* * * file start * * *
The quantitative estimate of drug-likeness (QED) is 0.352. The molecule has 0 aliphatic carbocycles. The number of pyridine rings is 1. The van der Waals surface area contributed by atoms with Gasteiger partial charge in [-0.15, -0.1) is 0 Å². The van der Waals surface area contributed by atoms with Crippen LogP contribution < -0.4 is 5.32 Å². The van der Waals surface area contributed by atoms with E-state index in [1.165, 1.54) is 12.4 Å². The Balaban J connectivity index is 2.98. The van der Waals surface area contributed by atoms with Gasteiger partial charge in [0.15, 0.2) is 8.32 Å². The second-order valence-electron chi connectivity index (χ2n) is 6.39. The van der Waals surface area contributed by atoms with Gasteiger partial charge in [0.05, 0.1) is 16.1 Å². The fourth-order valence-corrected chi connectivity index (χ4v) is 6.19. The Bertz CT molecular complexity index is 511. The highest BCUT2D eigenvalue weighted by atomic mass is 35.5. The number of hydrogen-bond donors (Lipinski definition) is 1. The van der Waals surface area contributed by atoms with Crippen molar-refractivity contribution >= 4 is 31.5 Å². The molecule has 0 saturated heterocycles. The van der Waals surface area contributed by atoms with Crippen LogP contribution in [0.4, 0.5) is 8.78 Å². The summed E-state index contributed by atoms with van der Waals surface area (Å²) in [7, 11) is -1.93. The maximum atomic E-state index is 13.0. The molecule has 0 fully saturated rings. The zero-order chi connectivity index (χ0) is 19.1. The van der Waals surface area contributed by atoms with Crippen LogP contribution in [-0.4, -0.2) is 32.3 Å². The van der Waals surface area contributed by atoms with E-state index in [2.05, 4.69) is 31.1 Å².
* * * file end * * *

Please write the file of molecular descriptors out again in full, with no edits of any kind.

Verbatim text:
The quantitative estimate of drug-likeness (QED) is 0.352. The molecule has 0 aliphatic carbocycles. The number of pyridine rings is 1. The van der Waals surface area contributed by atoms with Gasteiger partial charge in [-0.15, -0.1) is 0 Å². The van der Waals surface area contributed by atoms with Crippen LogP contribution < -0.4 is 5.32 Å². The van der Waals surface area contributed by atoms with E-state index in [1.165, 1.54) is 12.4 Å². The Balaban J connectivity index is 2.98. The van der Waals surface area contributed by atoms with Gasteiger partial charge in [0.15, 0.2) is 8.32 Å². The second-order valence-electron chi connectivity index (χ2n) is 6.39. The van der Waals surface area contributed by atoms with Gasteiger partial charge in [0.05, 0.1) is 16.1 Å². The fourth-order valence-corrected chi connectivity index (χ4v) is 6.19. The Bertz CT molecular complexity index is 511. The highest BCUT2D eigenvalue weighted by atomic mass is 35.5. The number of hydrogen-bond donors (Lipinski definition) is 1. The van der Waals surface area contributed by atoms with Crippen molar-refractivity contribution >= 4 is 31.5 Å². The molecule has 0 saturated heterocycles. The van der Waals surface area contributed by atoms with Crippen LogP contribution in [0.4, 0.5) is 8.78 Å². The summed E-state index contributed by atoms with van der Waals surface area (Å²) in [7, 11) is -1.93. The maximum atomic E-state index is 13.0. The molecule has 0 fully saturated rings. The zero-order chi connectivity index (χ0) is 19.1. The van der Waals surface area contributed by atoms with Crippen LogP contribution in [-0.4, -0.2) is 32.3 Å². The van der Waals surface area contributed by atoms with E-state index in [2.05, 4.69) is 31.1 Å².